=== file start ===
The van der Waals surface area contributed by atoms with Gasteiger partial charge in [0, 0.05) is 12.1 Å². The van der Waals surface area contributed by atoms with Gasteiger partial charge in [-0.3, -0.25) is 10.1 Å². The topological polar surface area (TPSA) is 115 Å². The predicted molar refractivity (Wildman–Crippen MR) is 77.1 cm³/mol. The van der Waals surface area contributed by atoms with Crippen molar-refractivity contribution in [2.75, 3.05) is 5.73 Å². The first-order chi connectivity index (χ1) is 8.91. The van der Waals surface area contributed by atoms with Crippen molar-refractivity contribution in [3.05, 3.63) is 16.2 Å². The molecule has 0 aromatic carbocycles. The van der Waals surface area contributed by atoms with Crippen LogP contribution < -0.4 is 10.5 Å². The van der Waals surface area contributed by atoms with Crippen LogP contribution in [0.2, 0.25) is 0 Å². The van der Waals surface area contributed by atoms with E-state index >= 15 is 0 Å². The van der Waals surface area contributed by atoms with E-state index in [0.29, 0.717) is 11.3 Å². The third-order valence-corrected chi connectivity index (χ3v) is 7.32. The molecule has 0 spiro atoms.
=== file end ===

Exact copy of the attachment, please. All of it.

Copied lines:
The van der Waals surface area contributed by atoms with Gasteiger partial charge in [0, 0.05) is 12.1 Å². The van der Waals surface area contributed by atoms with Gasteiger partial charge in [-0.3, -0.25) is 10.1 Å². The topological polar surface area (TPSA) is 115 Å². The predicted molar refractivity (Wildman–Crippen MR) is 77.1 cm³/mol. The van der Waals surface area contributed by atoms with Crippen molar-refractivity contribution in [2.75, 3.05) is 5.73 Å². The first-order chi connectivity index (χ1) is 8.91. The van der Waals surface area contributed by atoms with Crippen molar-refractivity contribution in [3.05, 3.63) is 16.2 Å². The molecule has 0 aromatic carbocycles. The van der Waals surface area contributed by atoms with Crippen LogP contribution < -0.4 is 10.5 Å². The van der Waals surface area contributed by atoms with Crippen LogP contribution in [0.2, 0.25) is 0 Å². The van der Waals surface area contributed by atoms with E-state index >= 15 is 0 Å². The van der Waals surface area contributed by atoms with E-state index in [0.29, 0.717) is 11.3 Å². The third-order valence-corrected chi connectivity index (χ3v) is 7.32. The molecule has 0 spiro atoms.